Toy Story 3 picks up pretty much in universe with the number of years that had passed since the release of Toy Story 2, which was about 11 years or so years before. Andy, the owner of cowboy Woody (Tom Hanks) and space ranger Buzz Lightyear (Tim Allen), is all grown up and about to head off to college. The few remaining toys that haven’t been sent off in yard sales or thrown away haven’t been played with in years, and they concoct elaborate schemes just to have the opportunity to see or hear Andy. Due to some confusion, the toys are accidentally sent to a daycare center instead of being placed in the attic. The daycare is run by an autocratic stuffed bear who uses new arrivals as cannon fodder for toddlers who don’t know how to properly take care of toys. What follows through the film is a very powerful meditation on abandonment, growing up, and continuing the cycle of love, play, and imagination. And it is guaranteed to bring grown men into inconsolable tears.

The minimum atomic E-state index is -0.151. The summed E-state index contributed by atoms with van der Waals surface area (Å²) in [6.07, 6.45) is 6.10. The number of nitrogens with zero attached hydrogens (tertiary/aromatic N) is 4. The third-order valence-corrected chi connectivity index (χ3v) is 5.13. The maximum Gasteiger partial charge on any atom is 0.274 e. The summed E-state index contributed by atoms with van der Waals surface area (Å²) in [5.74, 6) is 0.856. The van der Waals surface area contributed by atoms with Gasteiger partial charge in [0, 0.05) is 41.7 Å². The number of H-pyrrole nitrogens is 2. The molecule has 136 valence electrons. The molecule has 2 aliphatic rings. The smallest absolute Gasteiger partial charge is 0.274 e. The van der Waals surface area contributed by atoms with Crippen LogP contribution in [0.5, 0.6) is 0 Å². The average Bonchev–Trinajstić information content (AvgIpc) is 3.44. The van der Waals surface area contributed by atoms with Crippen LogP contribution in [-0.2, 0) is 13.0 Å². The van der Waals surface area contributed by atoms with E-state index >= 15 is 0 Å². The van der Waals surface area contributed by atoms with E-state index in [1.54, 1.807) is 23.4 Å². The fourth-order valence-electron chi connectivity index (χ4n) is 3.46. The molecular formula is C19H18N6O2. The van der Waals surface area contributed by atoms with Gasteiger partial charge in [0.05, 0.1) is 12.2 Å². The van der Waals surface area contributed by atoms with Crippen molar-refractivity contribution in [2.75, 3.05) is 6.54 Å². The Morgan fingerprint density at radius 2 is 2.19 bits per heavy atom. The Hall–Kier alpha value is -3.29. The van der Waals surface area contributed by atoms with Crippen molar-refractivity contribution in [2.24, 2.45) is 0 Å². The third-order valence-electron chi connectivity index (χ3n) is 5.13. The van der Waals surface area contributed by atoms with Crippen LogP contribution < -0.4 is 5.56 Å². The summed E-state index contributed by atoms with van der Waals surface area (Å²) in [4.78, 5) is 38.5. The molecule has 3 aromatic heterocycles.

I’m probably not saying anything too controversial when I say that with The Incredibles, Up, and Toy Story 3, Pixar took the opportunity to place really mature and deep themes in what are other wise children’s movies. You place the site gags, the animated look, and some of the more childish aspects of plot and pacing to keep the children interested and appeased, but then you throw in some deep and moving moments and messages for the parents, and right now, no one does that better than Pixar. The beginning sequence of Up is one of the most powerful 10 minutes or so of any movie I’ve ever seen, animated or live action. The last scene of Toy Story 3 had me just convulsing with tears. It was embarrassing. I’m glad there wasn’t any women around to see me weeping like I was at a funeral for a loved one. And they weren’t even sad tears. It was tears of recognition of such a fantastic celebration of childhood and the transition from childhood to adulthood. It’s heavy shit. I’ve talked to so many of my friends who agree whole-heartedly when we feel like this movie wasn’t even made for the kid audience but it was made as a celebration of growing up for all the millions of kids who grew up with these films and are now finally grown-ups ourselves.